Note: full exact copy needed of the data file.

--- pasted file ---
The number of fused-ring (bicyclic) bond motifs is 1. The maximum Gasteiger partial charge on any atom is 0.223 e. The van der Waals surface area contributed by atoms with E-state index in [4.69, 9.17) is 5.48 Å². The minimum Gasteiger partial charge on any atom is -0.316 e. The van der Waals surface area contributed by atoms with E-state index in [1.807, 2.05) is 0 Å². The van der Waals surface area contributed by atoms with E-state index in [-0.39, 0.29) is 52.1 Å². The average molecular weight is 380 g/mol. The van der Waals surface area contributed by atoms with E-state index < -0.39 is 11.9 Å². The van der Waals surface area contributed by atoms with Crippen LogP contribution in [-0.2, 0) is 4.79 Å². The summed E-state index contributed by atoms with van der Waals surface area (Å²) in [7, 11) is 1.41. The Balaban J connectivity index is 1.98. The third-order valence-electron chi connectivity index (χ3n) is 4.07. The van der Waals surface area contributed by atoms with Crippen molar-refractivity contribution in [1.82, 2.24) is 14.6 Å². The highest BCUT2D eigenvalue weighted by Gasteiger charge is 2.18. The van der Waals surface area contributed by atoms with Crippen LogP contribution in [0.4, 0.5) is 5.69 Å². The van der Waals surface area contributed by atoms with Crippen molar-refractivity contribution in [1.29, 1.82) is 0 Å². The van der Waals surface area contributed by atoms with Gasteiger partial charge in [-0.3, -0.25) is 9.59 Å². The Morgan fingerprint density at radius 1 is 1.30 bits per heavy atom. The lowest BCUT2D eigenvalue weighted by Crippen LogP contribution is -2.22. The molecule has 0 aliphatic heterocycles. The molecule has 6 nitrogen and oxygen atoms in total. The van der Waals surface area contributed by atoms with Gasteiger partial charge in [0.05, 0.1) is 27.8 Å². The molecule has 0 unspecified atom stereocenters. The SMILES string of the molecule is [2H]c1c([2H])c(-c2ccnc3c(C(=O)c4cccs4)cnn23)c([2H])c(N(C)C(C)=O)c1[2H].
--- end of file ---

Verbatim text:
The number of fused-ring (bicyclic) bond motifs is 1. The maximum Gasteiger partial charge on any atom is 0.223 e. The van der Waals surface area contributed by atoms with E-state index in [4.69, 9.17) is 5.48 Å². The minimum Gasteiger partial charge on any atom is -0.316 e. The van der Waals surface area contributed by atoms with E-state index in [1.807, 2.05) is 0 Å². The van der Waals surface area contributed by atoms with E-state index in [-0.39, 0.29) is 52.1 Å². The average molecular weight is 380 g/mol. The van der Waals surface area contributed by atoms with E-state index < -0.39 is 11.9 Å². The van der Waals surface area contributed by atoms with Crippen LogP contribution in [-0.2, 0) is 4.79 Å². The summed E-state index contributed by atoms with van der Waals surface area (Å²) in [7, 11) is 1.41. The Balaban J connectivity index is 1.98. The third-order valence-electron chi connectivity index (χ3n) is 4.07. The van der Waals surface area contributed by atoms with Crippen molar-refractivity contribution in [1.82, 2.24) is 14.6 Å². The highest BCUT2D eigenvalue weighted by Gasteiger charge is 2.18. The van der Waals surface area contributed by atoms with Crippen LogP contribution in [0.4, 0.5) is 5.69 Å². The van der Waals surface area contributed by atoms with Crippen molar-refractivity contribution in [1.29, 1.82) is 0 Å². The van der Waals surface area contributed by atoms with Gasteiger partial charge in [-0.3, -0.25) is 9.59 Å². The Morgan fingerprint density at radius 1 is 1.30 bits per heavy atom. The lowest BCUT2D eigenvalue weighted by Crippen LogP contribution is -2.22. The molecule has 0 aliphatic heterocycles. The molecule has 6 nitrogen and oxygen atoms in total. The van der Waals surface area contributed by atoms with Gasteiger partial charge in [0.05, 0.1) is 27.8 Å². The molecule has 0 unspecified atom stereocenters. The SMILES string of the molecule is [2H]c1c([2H])c(-c2ccnc3c(C(=O)c4cccs4)cnn23)c([2H])c(N(C)C(C)=O)c1[2H].